What to expect in Jenrick's speech on planning system changes today

The chancellor yesterday revealed that housing secretary Robert Jenrick would today set out "comprehensive reforms to bring the planning system into the 21st century". What should we expect?

Housing secretary Robert Jenrick (Getty)
Housing secretary Robert Jenrick (Getty)

The statements made in yesterday’s Budget suggest that the government will announce its proposed planning policy changes in more than one stage.

The documents accompanying the Budget said that Jenrick’s announcement today would be followed by the planning White Paper "in the Spring".

They also raise the possibility of a further round of planning policy development after that, saying "the government will also explore long-term reforms to the planning system, rethinking planning from first principles, to ensure the system is providing more certainty to the public, LPAs and developers."

Here are some of the changes to look out for:

1 Relaxation of planning rules to make it easier to extend homes upwards

Jenrick said earlier this week that the government would "shortly" publish details of its proposals to relax planning laws to make it easier for homeowners to add additional storeys to their properties. Several commentators drew attention to the fact that Jenrick now seems to be focussing on the measure’s potential to create extra space within existing homes, rather than additional housing units. An analysis article examining the implications for planners of an upwards extension PD right can be found here.

2 Rule changes to make it easier to demolish existing properties and replace them with housing

The Times reports this morning that Jenrick will today announce "moves to make it easier for smaller developers to demolish buildings and replace them with housing on brownfield land". Speaking at a Tory conference fringe event last year, Jenrick said the government would create a right for developers to demolish "neglected" commercial buildings to make way for new housing. Consent would be secured through the two-stage permission in principle route, he said, with authorities able to consider issues such as quality, the facade, height and parking provision.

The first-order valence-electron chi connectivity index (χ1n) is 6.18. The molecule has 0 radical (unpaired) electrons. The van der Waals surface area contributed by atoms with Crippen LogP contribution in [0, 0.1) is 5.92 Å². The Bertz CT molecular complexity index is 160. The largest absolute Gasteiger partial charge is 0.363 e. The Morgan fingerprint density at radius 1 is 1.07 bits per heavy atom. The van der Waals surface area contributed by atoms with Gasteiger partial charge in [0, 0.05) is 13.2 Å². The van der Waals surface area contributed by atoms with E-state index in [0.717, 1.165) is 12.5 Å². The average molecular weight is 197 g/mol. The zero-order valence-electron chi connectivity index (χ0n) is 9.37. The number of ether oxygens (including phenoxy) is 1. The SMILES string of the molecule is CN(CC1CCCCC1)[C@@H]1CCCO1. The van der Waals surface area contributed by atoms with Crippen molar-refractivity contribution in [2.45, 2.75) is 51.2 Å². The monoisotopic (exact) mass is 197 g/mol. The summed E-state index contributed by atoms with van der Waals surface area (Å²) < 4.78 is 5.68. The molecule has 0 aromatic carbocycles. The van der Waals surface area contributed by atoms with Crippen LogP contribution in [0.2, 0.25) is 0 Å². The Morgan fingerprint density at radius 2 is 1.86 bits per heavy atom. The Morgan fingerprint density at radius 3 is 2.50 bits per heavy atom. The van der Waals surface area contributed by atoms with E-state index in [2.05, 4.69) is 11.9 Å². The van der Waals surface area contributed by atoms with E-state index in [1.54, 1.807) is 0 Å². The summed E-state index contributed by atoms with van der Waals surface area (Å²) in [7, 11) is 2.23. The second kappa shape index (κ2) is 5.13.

3 A degree of relaxation of rules governing development in the green belt

In a speech last month, Jenrick reiterated his wish to protect the green belt and avoid "urban sprawl and needless ruination of your countryside". But he said that, to do this, government, local councils and local communities would need to make "difficult choices", and think "more imaginatively and actively than ever before". This would mean "you will need to build on green belt land", he said.

4 Measures to make it easier to build housing in town centres

In the same speech, Jenrick said "you’ll need to reimagine high streets and town centres". At a Tory conference fringe meeting last year, he said ministers "want to see whether there are further planning reforms we can do to help people assemble land, to regenerate land and to get housing into town centres". He previously said the government wants to help "big developers who play an essential role in unlocking large parcels of land and getting major development done".

5 A tougher approach towards planning authorities that are not meeting housing need

Yesterday’s Budget documents said that, "where LPAs fail to meet their local housing need, there will be firm consequences, including a stricter approach taken to the release of land for development and greater government intervention".


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